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Greatness Always Gets Honored

Not many rappers get books written about them, especially in a good light. NaS falls into the good light this time. At the age of nineteen, he recorded his debut album, Illmatic. 16 years later, a book about the album is released. It is written by many well-known names in Hip Hop and academia. The book Born to Use Mics: Reading Nas's Illmatic runs like the album itself with an essay for each track, but it includes a few bonuses which are essays, an interview and the famous five mic review from The Source.

Each essay is written by a different person. Every writer had their own format. The records from the album were used as jump off points. Those writers used the theme of the records to talk about larger concepts. Some of them connected to other Rap records. This showed the impact the album had.

The book started off with a great breakdown of “The Genesis” by Adilifu Nama. NaS isn't rapping on the record, but there is a lot going on. The author of the essay catches it all and shows what people missed from a track that just sounds random to them. Sohail Daulatzai's essay followed by talking about the next record, “N.Y. State of Mind.” He connected the record with how things got to be so horrible on the streets of New York City. Michael Eric Dyson and Guthrie P. Ramsey Jr.'s personal connection to the records they wrote about made their essays really enjoyable to read. Some of the writers didn't do such a great job with their essays. They pushed away from the records they were tasked to write about. An example of this would be the essay on “One Time 4 Your Mind.”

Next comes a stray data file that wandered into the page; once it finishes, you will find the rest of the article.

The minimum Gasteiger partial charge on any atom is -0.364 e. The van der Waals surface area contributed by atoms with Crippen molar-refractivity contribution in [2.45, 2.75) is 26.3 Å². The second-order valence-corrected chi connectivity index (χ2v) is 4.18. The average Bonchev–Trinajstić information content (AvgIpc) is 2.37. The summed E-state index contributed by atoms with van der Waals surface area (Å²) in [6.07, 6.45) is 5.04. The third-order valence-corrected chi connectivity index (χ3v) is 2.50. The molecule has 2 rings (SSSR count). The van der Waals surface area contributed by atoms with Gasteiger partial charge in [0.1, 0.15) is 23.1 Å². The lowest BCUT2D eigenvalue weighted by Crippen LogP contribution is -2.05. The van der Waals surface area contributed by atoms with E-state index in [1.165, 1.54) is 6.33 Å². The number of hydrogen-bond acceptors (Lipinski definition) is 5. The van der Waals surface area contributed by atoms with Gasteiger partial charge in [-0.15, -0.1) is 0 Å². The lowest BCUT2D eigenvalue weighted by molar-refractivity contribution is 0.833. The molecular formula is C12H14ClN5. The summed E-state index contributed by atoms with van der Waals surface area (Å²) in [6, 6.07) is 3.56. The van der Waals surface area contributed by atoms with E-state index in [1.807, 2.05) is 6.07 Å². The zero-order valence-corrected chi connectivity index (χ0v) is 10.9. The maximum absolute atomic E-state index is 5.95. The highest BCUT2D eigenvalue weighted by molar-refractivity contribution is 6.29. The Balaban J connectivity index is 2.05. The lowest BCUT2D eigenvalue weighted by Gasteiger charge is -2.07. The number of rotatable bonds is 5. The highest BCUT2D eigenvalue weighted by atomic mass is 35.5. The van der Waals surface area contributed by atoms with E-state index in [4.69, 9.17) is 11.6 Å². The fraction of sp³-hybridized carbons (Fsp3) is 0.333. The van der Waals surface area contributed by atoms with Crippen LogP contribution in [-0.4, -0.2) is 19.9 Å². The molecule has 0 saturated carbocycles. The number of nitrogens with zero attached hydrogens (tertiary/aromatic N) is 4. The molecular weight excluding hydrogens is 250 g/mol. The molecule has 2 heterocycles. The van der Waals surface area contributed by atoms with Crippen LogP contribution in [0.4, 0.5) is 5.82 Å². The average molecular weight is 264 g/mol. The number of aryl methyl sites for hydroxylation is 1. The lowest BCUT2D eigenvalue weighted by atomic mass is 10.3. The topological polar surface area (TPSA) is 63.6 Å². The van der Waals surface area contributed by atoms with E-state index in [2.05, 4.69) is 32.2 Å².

I think the book would've been a lot better if the editors, Sohail Daulatzai and Michael Eric Dyson, had guidelines for the writers. The guidelines would've made the book seemed more like an album, instead of each essay seeming like a bunch of singles.

The lack of guidelines can make the book less understandable to the typical Hip Hop head. The book seems to be more geared towards educated people who are curious about Rap's influence and impact. The book helps Rap to be considered as a serious field of study. A few of the essays can show up in any American Studies class.

This post first appeared on Hip Hop On My Mind, please read the originial post: here

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Greatness Always Gets Honored


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